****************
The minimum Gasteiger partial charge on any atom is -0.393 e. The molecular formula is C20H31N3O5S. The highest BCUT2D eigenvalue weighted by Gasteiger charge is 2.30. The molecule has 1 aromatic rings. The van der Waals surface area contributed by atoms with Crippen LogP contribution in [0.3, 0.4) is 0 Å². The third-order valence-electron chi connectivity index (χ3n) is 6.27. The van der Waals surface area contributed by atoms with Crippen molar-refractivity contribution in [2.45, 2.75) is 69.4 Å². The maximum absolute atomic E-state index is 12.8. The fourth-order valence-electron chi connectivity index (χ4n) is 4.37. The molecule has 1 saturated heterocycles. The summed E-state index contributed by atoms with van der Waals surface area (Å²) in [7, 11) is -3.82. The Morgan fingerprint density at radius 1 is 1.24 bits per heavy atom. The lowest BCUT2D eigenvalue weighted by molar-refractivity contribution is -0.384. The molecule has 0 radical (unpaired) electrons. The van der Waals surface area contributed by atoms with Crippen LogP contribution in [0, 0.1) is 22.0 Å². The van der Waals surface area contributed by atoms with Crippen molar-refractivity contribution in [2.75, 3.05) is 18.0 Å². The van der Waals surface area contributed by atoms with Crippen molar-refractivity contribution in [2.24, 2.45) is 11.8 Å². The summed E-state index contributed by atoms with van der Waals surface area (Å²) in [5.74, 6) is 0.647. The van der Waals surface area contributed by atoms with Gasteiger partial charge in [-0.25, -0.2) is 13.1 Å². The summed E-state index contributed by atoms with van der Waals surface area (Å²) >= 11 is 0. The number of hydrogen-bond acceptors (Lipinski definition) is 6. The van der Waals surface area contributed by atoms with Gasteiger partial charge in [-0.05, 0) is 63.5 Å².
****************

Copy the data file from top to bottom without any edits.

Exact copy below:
The minimum Gasteiger partial charge on any atom is -0.393 e. The molecular formula is C20H31N3O5S. The highest BCUT2D eigenvalue weighted by Gasteiger charge is 2.30. The molecule has 1 aromatic rings. The van der Waals surface area contributed by atoms with Crippen LogP contribution in [0.3, 0.4) is 0 Å². The third-order valence-electron chi connectivity index (χ3n) is 6.27. The van der Waals surface area contributed by atoms with Crippen molar-refractivity contribution in [2.45, 2.75) is 69.4 Å². The maximum absolute atomic E-state index is 12.8. The fourth-order valence-electron chi connectivity index (χ4n) is 4.37. The molecule has 1 saturated heterocycles. The summed E-state index contributed by atoms with van der Waals surface area (Å²) in [7, 11) is -3.82. The Morgan fingerprint density at radius 1 is 1.24 bits per heavy atom. The lowest BCUT2D eigenvalue weighted by molar-refractivity contribution is -0.384. The molecule has 0 radical (unpaired) electrons. The van der Waals surface area contributed by atoms with Crippen LogP contribution in [0, 0.1) is 22.0 Å². The van der Waals surface area contributed by atoms with Crippen molar-refractivity contribution in [2.75, 3.05) is 18.0 Å². The van der Waals surface area contributed by atoms with Crippen molar-refractivity contribution in [2.24, 2.45) is 11.8 Å². The summed E-state index contributed by atoms with van der Waals surface area (Å²) in [5.74, 6) is 0.647. The van der Waals surface area contributed by atoms with Gasteiger partial charge in [-0.25, -0.2) is 13.1 Å². The summed E-state index contributed by atoms with van der Waals surface area (Å²) >= 11 is 0. The number of hydrogen-bond acceptors (Lipinski definition) is 6. The van der Waals surface area contributed by atoms with Gasteiger partial charge in [-0.05, 0) is 63.5 Å².